The SAGE Encyclopedia of Higher Education

The SAGE Encyclopedia of Higher Education

Author: Miriam E. David

Publisher: SAGE

ISBN: 9781529725889

Category: Education

Page: 1952

View: 551

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With over 600 signed entries, The SAGE Encyclopedia of Higher Education demonstrates the impact higher education has had on global economies and universities across the world. Topics include: • students burdened with higher tuition fees • departments expected to produce courses and research that have clear and demonstrable social impact • what the university is and how it meets social and business requirements This encyclopedia touches on all aspects of higher education through: • key concepts • debates • approaches • schools of thought on higher education • role of universities As an interdisciplinary field, these volumes will prove to be an essential resource for students and researchers in education, sociology, politics and other related fields across the humanities and social science disciplines.

Routledge Handbook of the Sociology of Higher Education

Routledge Handbook of the Sociology of Higher Education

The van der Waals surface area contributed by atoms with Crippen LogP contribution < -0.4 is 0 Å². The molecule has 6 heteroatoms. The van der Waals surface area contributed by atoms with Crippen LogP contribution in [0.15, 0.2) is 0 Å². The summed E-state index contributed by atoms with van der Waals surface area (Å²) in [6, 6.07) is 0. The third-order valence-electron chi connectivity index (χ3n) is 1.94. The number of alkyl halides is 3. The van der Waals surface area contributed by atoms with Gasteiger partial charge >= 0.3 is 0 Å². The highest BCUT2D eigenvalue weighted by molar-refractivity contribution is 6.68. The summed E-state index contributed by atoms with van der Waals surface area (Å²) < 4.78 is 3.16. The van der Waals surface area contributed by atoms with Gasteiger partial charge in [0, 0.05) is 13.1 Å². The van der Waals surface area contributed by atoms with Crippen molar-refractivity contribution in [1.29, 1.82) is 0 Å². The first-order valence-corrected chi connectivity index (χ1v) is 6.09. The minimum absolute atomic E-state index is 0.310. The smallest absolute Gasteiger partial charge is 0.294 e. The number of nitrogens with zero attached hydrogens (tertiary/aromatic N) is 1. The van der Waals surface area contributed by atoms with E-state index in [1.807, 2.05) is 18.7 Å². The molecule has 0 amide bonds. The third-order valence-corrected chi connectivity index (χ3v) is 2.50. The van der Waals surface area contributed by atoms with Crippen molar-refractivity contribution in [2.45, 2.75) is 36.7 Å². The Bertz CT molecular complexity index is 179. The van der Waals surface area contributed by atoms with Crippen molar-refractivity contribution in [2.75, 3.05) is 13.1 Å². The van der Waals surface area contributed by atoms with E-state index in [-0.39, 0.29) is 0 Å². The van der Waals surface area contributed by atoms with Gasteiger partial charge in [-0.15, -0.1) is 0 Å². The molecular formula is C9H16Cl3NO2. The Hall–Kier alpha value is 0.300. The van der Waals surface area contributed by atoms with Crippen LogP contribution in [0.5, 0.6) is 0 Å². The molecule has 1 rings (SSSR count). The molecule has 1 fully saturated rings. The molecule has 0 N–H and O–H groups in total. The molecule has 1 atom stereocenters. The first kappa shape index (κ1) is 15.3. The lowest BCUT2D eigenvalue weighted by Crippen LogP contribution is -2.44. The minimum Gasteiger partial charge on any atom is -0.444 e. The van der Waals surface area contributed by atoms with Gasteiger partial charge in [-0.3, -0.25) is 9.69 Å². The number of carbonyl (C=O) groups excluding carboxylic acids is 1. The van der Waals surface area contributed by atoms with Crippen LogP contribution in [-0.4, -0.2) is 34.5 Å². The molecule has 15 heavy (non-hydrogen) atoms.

Author: James E. Côté

Publisher: Routledge

ISBN: 9781317677789

Category: Social Science

Page: 414

View: 300

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This is the first handbook to cover the sociological approaches to higher education. It is timely because of global expansions of mass higher educational systems, especially as these systems come under scrutiny by a variety of stakeholders. Questions are being raised about the value of traditional pedagogies along with calls for efficiency, accountability and cost-reduction, but above all job training. Within this neoliberal context, each chapter examines different sociological aspects of, and debates about, educational institutions as status-conferring organizations, with myriad positional characteristics, experiences, and outcomes. Many current debates concern the legitimacy of the statuses conferred, including the continuing debate regarding the role of universities in legitimating social class reproduction as well as more recent concerns about standards in mass systems. This handbook puts these issues and debates in focus in ways that will be of interest to a variety of stakeholders, within academia as well as in policy circles.